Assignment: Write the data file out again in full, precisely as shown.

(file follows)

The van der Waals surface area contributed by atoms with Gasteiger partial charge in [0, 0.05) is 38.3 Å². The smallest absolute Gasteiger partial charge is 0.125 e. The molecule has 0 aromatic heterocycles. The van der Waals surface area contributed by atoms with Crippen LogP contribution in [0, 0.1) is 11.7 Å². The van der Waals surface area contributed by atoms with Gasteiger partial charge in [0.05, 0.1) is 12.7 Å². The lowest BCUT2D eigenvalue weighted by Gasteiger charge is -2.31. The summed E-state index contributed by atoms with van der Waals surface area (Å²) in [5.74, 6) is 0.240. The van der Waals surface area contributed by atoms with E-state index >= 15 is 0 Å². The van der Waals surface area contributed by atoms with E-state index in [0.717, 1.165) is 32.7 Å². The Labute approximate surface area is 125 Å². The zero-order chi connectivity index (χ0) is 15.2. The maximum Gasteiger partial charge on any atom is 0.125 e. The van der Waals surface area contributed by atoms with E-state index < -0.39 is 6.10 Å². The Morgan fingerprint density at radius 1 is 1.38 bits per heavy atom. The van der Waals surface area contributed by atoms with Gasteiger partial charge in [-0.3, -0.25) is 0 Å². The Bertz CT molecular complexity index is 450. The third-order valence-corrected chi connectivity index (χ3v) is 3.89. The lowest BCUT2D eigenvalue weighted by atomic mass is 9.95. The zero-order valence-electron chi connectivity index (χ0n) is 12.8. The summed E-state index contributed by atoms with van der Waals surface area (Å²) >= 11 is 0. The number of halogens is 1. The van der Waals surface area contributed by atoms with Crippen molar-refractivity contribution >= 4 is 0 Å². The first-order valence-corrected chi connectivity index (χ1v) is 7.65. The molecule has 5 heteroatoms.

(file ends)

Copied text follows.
The van der Waals surface area contributed by atoms with Gasteiger partial charge in [0, 0.05) is 38.3 Å². The smallest absolute Gasteiger partial charge is 0.125 e. The molecule has 0 aromatic heterocycles. The van der Waals surface area contributed by atoms with Crippen LogP contribution in [0, 0.1) is 11.7 Å². The van der Waals surface area contributed by atoms with Gasteiger partial charge in [0.05, 0.1) is 12.7 Å². The lowest BCUT2D eigenvalue weighted by Gasteiger charge is -2.31. The summed E-state index contributed by atoms with van der Waals surface area (Å²) in [5.74, 6) is 0.240. The van der Waals surface area contributed by atoms with E-state index >= 15 is 0 Å². The van der Waals surface area contributed by atoms with E-state index in [0.717, 1.165) is 32.7 Å². The Labute approximate surface area is 125 Å². The zero-order chi connectivity index (χ0) is 15.2. The maximum Gasteiger partial charge on any atom is 0.125 e. The van der Waals surface area contributed by atoms with E-state index < -0.39 is 6.10 Å². The Morgan fingerprint density at radius 1 is 1.38 bits per heavy atom. The van der Waals surface area contributed by atoms with Gasteiger partial charge in [-0.3, -0.25) is 0 Å². The Bertz CT molecular complexity index is 450. The third-order valence-corrected chi connectivity index (χ3v) is 3.89. The lowest BCUT2D eigenvalue weighted by atomic mass is 9.95. The zero-order valence-electron chi connectivity index (χ0n) is 12.8. The summed E-state index contributed by atoms with van der Waals surface area (Å²) >= 11 is 0. The number of halogens is 1. The van der Waals surface area contributed by atoms with Crippen molar-refractivity contribution >= 4 is 0 Å². The first-order valence-corrected chi connectivity index (χ1v) is 7.65. The molecule has 5 heteroatoms.